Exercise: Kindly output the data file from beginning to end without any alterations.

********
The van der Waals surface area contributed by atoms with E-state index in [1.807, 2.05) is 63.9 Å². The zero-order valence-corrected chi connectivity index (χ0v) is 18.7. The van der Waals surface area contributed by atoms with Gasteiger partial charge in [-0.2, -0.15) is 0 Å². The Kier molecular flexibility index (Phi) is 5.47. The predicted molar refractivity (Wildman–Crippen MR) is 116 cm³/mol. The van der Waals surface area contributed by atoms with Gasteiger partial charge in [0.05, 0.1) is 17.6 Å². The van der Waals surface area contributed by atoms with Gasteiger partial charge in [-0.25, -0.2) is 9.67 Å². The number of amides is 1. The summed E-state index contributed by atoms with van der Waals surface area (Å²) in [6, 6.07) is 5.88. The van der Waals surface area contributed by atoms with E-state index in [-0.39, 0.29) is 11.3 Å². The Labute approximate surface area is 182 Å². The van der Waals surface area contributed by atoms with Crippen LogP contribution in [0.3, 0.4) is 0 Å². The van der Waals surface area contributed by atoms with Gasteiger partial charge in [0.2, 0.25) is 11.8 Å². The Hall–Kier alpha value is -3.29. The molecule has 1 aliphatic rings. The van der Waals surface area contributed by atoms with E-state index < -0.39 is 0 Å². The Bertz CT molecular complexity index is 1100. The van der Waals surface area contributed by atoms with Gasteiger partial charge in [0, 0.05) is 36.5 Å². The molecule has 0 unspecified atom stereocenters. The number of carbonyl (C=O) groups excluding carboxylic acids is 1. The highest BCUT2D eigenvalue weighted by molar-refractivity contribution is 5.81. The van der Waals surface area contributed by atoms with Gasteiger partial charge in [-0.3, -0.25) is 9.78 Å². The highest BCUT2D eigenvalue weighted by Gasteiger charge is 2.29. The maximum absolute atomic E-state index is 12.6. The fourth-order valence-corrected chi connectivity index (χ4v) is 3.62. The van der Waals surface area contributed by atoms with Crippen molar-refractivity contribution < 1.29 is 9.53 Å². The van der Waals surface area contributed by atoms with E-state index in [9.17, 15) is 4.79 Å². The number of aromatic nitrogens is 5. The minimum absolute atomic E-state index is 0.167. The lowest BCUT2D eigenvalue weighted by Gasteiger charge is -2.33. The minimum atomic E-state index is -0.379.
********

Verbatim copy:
The van der Waals surface area contributed by atoms with E-state index in [1.807, 2.05) is 63.9 Å². The zero-order valence-corrected chi connectivity index (χ0v) is 18.7. The van der Waals surface area contributed by atoms with Gasteiger partial charge in [-0.2, -0.15) is 0 Å². The Kier molecular flexibility index (Phi) is 5.47. The predicted molar refractivity (Wildman–Crippen MR) is 116 cm³/mol. The van der Waals surface area contributed by atoms with Gasteiger partial charge in [0.05, 0.1) is 17.6 Å². The van der Waals surface area contributed by atoms with Gasteiger partial charge in [-0.25, -0.2) is 9.67 Å². The number of amides is 1. The summed E-state index contributed by atoms with van der Waals surface area (Å²) in [6, 6.07) is 5.88. The van der Waals surface area contributed by atoms with E-state index in [-0.39, 0.29) is 11.3 Å². The Labute approximate surface area is 182 Å². The van der Waals surface area contributed by atoms with Crippen LogP contribution in [0.3, 0.4) is 0 Å². The van der Waals surface area contributed by atoms with Gasteiger partial charge in [0.2, 0.25) is 11.8 Å². The Hall–Kier alpha value is -3.29. The molecule has 1 aliphatic rings. The van der Waals surface area contributed by atoms with E-state index < -0.39 is 0 Å². The Bertz CT molecular complexity index is 1100. The van der Waals surface area contributed by atoms with Gasteiger partial charge in [0, 0.05) is 36.5 Å². The molecule has 0 unspecified atom stereocenters. The number of carbonyl (C=O) groups excluding carboxylic acids is 1. The highest BCUT2D eigenvalue weighted by molar-refractivity contribution is 5.81. The van der Waals surface area contributed by atoms with Gasteiger partial charge in [-0.3, -0.25) is 9.78 Å². The highest BCUT2D eigenvalue weighted by Gasteiger charge is 2.29. The maximum absolute atomic E-state index is 12.6. The fourth-order valence-corrected chi connectivity index (χ4v) is 3.62. The van der Waals surface area contributed by atoms with Crippen molar-refractivity contribution < 1.29 is 9.53 Å². The van der Waals surface area contributed by atoms with E-state index in [9.17, 15) is 4.79 Å². The number of aromatic nitrogens is 5. The minimum absolute atomic E-state index is 0.167. The lowest BCUT2D eigenvalue weighted by Gasteiger charge is -2.33. The minimum atomic E-state index is -0.379.